According to reports from the Prime Minister’s office, there was only one key topic in Tuesday’s phone conversation between Italian Prime Minister Mario Draghi and Ukrainian President Volodymyr Zelensky: the situation in eastern Ukraine, along with the massing of Russian troops on the border and the Western powers’ fear of an invasion in the coming weeks.
More details about the conversation came from the Ukrainian leader’s Twitter profile: it was “a fruitful conversation,” he wrote, focussing on security “around Ukraine” and “further steps on its de-escalation and peaceful settlement in Donbas.” He then expressed gratitude for Italy’s support for Ukraine’s sovereignty and territorial integrity.
Recently, President Zelensky also spoke with French President Emmanuel Macron and US President Joe Biden afterhis video summit with his Russian counterpart Vladimir Putin. He will also see NATO Secretary Jens Stoltenberg on Thursday.
A few hours before the phone call with Mr Draghi, Mr Zelensky gave an interview to La Repubblica. “The troops stationed by [Mr] Putin near our border carry the potential for blackmail,” he said, “against Western states first and foremost. When the number of Russian troops increases, the blackmail becomes worse, to the point where we fear aggression against our State or the entire region.”
“Russia started this war in 2014, and since then, we are used to any scenario,” he added. However, “the same cannot be said about other European countries. Germany, for example, recently prevented us from obtaining anti-drone guns and anti-sniper systems, which are exclusively defensive weapons, through NATO. Any democracy under aggression should have the right to acquire such weapons. Unfortunately, fear prevails in some European capitals.”
When answering to a question about Italy’s potential role in the crisis, Me Zelensky stated that “some may be afraid of Ukraine’s economic potential, but Italy and other countries will only benefit if Ukraine becomes a full member of the European community. Regarding peace talks with Russia, Italians have no less political clout compared to other States that are already involved in the negotiating effort.”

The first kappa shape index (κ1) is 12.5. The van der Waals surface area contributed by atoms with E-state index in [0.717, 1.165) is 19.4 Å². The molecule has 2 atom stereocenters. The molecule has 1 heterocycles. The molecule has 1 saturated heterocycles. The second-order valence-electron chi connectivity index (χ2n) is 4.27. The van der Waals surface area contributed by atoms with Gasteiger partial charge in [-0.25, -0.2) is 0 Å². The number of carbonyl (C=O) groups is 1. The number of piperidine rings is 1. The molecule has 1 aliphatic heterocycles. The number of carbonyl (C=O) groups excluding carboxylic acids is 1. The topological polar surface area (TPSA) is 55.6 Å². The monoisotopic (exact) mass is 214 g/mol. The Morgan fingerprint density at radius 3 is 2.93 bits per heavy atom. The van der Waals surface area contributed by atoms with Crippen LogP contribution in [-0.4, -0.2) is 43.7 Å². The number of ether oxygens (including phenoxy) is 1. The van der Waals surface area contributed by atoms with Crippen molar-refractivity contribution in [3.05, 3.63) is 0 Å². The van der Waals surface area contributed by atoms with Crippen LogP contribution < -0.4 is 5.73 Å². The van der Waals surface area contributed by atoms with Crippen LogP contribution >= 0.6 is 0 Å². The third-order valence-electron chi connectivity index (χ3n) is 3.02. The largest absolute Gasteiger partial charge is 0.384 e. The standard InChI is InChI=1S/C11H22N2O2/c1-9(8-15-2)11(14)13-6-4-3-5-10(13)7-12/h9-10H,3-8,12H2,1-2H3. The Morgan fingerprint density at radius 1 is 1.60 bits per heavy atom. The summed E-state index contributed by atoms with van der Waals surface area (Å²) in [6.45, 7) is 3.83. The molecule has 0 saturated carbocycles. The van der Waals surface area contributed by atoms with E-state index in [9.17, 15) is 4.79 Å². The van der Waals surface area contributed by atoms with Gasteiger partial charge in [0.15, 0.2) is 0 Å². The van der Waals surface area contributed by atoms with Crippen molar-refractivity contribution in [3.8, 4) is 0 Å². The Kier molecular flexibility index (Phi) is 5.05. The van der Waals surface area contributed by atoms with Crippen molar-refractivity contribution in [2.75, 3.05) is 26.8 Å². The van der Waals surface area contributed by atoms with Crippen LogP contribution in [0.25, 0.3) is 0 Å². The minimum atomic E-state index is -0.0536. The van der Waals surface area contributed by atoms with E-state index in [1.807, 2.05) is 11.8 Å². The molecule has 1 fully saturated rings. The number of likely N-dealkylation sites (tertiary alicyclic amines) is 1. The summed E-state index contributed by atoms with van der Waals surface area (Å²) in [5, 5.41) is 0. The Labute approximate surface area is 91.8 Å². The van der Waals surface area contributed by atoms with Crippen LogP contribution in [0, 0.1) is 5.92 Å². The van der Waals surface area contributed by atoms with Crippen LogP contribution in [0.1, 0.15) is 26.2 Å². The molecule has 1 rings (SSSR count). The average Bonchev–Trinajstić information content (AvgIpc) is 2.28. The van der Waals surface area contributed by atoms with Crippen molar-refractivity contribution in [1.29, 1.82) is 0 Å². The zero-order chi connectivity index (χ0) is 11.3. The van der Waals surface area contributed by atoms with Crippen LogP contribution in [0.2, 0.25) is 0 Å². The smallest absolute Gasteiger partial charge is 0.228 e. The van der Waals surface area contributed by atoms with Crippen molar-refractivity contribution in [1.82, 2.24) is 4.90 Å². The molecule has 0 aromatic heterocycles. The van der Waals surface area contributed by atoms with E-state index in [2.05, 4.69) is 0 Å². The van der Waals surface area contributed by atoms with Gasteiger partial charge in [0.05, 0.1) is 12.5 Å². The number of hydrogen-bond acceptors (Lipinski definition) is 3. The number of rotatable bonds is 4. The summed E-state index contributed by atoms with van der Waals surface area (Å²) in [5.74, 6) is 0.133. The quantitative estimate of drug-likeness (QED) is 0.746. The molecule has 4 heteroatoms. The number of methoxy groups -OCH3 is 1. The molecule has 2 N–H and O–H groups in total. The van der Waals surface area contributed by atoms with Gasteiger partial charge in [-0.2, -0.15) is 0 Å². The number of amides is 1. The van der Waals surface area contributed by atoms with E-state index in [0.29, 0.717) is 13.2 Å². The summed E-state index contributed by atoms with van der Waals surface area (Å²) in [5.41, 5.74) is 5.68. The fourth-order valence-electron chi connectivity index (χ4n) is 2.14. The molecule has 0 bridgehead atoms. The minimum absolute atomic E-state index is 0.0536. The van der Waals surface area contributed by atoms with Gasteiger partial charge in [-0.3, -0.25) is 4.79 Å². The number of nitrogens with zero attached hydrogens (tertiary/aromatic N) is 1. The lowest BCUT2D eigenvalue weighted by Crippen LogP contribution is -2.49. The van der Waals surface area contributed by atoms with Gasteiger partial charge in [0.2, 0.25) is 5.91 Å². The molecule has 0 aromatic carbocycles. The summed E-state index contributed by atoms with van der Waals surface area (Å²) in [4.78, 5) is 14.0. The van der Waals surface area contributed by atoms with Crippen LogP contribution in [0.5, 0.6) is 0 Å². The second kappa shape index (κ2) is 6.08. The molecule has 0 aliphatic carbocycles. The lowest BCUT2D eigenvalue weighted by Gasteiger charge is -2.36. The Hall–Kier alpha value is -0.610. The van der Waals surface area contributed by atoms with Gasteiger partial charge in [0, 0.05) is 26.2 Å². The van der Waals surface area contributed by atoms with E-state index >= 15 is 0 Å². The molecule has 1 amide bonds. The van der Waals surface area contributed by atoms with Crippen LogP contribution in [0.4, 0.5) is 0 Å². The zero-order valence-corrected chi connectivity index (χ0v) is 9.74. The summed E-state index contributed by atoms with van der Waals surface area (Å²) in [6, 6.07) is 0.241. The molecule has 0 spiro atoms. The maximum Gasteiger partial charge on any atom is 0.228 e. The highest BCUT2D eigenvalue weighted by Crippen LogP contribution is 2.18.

“Christmas is just around the corner, so now is the time for reaching a ceasefire, releasing prisoners creating the conditions for the free movement of people. I am sure that when it talks to Moscow, Italy will be able to voice its opinion. And that [Mr] Putin will not be able to ignore it.”
However, PM Draghi does not seem excessively worried about Russia invading Ukraine. “With Russia, we need to use what has been called ‘the policy of engagement’,” he said on Wednesday. “The fact that Putin has sought out President Biden shows that he wants to be part of the decision-making process that is taking place. This is not the attitude of someone who stands back and is ready to act, but of someone who wants to explore all diplomatic avenues for a balanced solution. We must not allow this moment to be interrupted.”
Nonetheless, Mr Zelensky seems to have noticed the intensity of the talks between Mr Draghi and Mr Putin, who have spoken each month for the past four months. And if they continue with the custom and timing of August, September, October and November, the two could talk again before Christmas.
As Carnegie’s Paul Stronski told Decode39, “Italy can make a difference. It is one of the largest European economies, the only one that can count on a stable government today” given Angela Merkel’s exit from the scene after 16 years in power in Germany and Mr Macron’s electoral appointment in the spring. Hence, the expert believes that “Italy is the natural candidate to lead European foreign policy and de-escalation with Russia.”
If Mr Zelensky’s objective is de-escalation through dialogue with Mfr Putin – which would also entail Moscow officially acknowledging him – then cross-contact through figures like Mr Draghi could be helpful to Kyiv, which might be hoping that by passing through Rome, the message will be amplified.